A variety of N-nucleophiles, including primary alkyl amines, secondary alkyl amines, anilines, sulfonamides and amides, performed well under the reaction conditions, as demonstrated in Table 2. Cyclic secondary amines with different ring sizes, α-methyl substituted pyrrolidine, N-Boc protected piperazine, morpholine, and fused or spirocyclic-, pyrimidine- and benzoisothiazole-amines are all compatible in the reaction. Dimethylamine could efficiently yield the target product 37 with 80% yield. However, when using a linear secondary amine with larger steric hindrance compared to dimethylamine, the yield decreased, as shown for product 51. The lower yield may be due to steric hindrance slowing the reaction and causing β-H elimination upon coordination with the nickel catalyst19. However, with the addition of 3 equiv. 2-tert-butyl-1,1,3,3-tetramethylguanidine (BTMG), switching the nickel source to NiCl2·glyme with a loading of 10 mol%, and irradiation of the reaction mixture, primary amines could also engage in the reaction to furnish the desired products. Although blue LEDs were also effective, white LEDs provided slightly higher yields in the case of primary amines (Supplementary Fig. 11). Cyclopropylamine, propargylamine, α-CF3-substituted and primary alkyl amines containing furan rings can all participate in the reaction to furnish the desired products in 40–89% yields. Substrates with functional groups that are susceptible to side reactions in Pd-catalysed amination reactions, such as olefins (Heck) and boronic esters (Suzuki), are tolerated under the reaction conditions reported here. In addition, acidic functional groups are also compatible (for example, 38), and are problematic in our previously reported Pd-catalysed amination protocol42.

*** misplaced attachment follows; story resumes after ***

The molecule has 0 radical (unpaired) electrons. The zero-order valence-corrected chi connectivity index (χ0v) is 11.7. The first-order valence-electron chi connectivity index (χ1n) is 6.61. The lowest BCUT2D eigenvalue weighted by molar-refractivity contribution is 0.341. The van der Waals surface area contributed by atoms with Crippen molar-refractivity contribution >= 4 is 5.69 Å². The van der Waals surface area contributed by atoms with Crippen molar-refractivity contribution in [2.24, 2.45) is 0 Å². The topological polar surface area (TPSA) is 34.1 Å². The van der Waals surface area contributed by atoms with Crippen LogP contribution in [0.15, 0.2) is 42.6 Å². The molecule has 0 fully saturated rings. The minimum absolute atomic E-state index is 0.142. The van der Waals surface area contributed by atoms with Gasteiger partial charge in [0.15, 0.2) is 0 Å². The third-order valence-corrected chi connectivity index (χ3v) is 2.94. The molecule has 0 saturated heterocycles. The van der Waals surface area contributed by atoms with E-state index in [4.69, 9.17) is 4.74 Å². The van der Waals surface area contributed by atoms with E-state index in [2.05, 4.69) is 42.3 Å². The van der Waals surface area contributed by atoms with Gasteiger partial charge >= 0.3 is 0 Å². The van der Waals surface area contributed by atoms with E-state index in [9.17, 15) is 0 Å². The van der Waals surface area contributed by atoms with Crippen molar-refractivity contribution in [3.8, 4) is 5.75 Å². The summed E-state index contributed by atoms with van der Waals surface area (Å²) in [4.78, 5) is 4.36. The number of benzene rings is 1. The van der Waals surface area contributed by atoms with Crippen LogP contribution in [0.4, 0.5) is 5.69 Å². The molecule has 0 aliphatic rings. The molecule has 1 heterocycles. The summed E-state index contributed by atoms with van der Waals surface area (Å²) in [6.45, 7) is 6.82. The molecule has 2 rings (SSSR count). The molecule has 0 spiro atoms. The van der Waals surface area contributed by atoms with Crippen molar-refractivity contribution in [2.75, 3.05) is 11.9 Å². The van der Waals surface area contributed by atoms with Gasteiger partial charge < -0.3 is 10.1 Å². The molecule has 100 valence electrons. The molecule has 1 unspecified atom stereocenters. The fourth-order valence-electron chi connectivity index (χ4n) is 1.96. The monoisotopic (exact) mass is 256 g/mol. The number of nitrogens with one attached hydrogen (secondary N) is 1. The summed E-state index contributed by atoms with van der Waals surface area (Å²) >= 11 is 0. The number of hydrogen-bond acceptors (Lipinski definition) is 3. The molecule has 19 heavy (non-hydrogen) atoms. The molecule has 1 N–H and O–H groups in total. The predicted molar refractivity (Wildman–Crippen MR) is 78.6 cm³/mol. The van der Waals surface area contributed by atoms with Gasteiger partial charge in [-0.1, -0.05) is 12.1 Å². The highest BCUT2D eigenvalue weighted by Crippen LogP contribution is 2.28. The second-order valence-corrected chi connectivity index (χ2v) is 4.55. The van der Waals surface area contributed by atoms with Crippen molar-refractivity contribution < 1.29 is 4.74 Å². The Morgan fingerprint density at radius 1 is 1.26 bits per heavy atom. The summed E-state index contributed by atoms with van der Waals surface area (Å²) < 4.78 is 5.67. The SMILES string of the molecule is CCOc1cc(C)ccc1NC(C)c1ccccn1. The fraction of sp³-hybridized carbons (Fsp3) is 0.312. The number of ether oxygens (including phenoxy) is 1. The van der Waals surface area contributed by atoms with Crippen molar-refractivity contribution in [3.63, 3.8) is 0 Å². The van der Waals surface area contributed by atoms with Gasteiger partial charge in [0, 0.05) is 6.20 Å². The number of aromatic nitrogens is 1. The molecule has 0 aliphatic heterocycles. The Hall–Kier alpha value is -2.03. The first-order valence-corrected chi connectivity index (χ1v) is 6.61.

Table 2 Scope of the amination of nitrogen nucleophiles

Extension to other C−X bond formation

The developed catalyst system was extended to medicinally relevant methoxylation using MeOH as nucleophile. Both simple and highly functionalized ArTT salts bearing alkyls, halogens, amides, heterocycles and esters can be engaged in this process, as shown in Table 3. Other primary and secondary alcohols, as well as phenols, can also participate in the reaction, with hydrodefunctionalized compounds as the main by-products. Although the construction of C−O bonds with ArTT salts has been reported previously43, those transformations were not catalytic, and stoichiometric amounts of copper were required. Additionally, for halogenation, the use of heterogeneous zinc powder was required for the formation of the Ni(I) catalyst, which could pose challenges on a larger scale. Furthermore, the formation of C−S bonds was limited to aromatic thiols, leaving alkyl thiols beyond the scope44,45. In this context, our current protocol overcomes these previous limitations and provides a unified approach across nitrogen, oxygen and sulfur nucleophiles. Moreover, sodium iodide, sodium bromide and tetrabutylammonium chloride (TBACl) can be used as nucleophiles in the same catalytic manifold, which provides a straightforward and easy method for the halogenation of drug-like molecules in a late-stage functionalization, although the transformation has thus far not been extendable to fluorination (Table 3).